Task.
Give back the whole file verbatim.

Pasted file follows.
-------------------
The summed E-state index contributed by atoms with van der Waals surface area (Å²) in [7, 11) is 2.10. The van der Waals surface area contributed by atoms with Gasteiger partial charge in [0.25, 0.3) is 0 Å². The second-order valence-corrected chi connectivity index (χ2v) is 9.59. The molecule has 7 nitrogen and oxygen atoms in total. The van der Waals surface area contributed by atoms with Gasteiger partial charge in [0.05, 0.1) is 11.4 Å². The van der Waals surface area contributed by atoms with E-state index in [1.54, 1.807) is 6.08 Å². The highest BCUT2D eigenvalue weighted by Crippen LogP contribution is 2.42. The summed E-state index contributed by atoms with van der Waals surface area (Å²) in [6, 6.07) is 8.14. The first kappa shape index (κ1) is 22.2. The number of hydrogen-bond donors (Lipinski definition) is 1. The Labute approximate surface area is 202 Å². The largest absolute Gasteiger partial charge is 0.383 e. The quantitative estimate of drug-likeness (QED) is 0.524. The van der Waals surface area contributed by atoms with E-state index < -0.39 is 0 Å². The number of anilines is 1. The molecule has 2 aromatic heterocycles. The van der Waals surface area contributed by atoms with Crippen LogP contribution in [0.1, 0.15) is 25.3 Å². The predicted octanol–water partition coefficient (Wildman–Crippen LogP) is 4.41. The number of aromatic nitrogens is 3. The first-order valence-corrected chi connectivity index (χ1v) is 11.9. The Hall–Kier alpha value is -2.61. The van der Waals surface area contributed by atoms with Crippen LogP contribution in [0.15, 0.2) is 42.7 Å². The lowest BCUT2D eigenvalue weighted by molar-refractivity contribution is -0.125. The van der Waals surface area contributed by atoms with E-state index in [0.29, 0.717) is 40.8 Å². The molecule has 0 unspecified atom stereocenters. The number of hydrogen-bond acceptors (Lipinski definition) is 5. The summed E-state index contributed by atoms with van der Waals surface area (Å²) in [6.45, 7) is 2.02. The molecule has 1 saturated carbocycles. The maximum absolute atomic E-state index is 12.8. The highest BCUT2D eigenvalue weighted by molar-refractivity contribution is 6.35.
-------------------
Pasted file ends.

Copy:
The summed E-state index contributed by atoms with van der Waals surface area (Å²) in [7, 11) is 2.10. The van der Waals surface area contributed by atoms with Gasteiger partial charge in [0.25, 0.3) is 0 Å². The second-order valence-corrected chi connectivity index (χ2v) is 9.59. The molecule has 7 nitrogen and oxygen atoms in total. The van der Waals surface area contributed by atoms with Gasteiger partial charge in [0.05, 0.1) is 11.4 Å². The van der Waals surface area contributed by atoms with E-state index in [1.54, 1.807) is 6.08 Å². The highest BCUT2D eigenvalue weighted by Crippen LogP contribution is 2.42. The summed E-state index contributed by atoms with van der Waals surface area (Å²) in [6, 6.07) is 8.14. The first kappa shape index (κ1) is 22.2. The number of hydrogen-bond donors (Lipinski definition) is 1. The Labute approximate surface area is 202 Å². The largest absolute Gasteiger partial charge is 0.383 e. The quantitative estimate of drug-likeness (QED) is 0.524. The van der Waals surface area contributed by atoms with E-state index < -0.39 is 0 Å². The number of anilines is 1. The molecule has 2 aromatic heterocycles. The van der Waals surface area contributed by atoms with Crippen LogP contribution in [0.1, 0.15) is 25.3 Å². The predicted octanol–water partition coefficient (Wildman–Crippen LogP) is 4.41. The number of aromatic nitrogens is 3. The first-order valence-corrected chi connectivity index (χ1v) is 11.9. The Hall–Kier alpha value is -2.61. The van der Waals surface area contributed by atoms with Crippen LogP contribution in [0.15, 0.2) is 42.7 Å². The lowest BCUT2D eigenvalue weighted by molar-refractivity contribution is -0.125. The van der Waals surface area contributed by atoms with E-state index in [0.29, 0.717) is 40.8 Å². The molecule has 0 unspecified atom stereocenters. The number of hydrogen-bond acceptors (Lipinski definition) is 5. The summed E-state index contributed by atoms with van der Waals surface area (Å²) in [6.45, 7) is 2.02. The molecule has 1 saturated carbocycles. The maximum absolute atomic E-state index is 12.8. The highest BCUT2D eigenvalue weighted by molar-refractivity contribution is 6.35.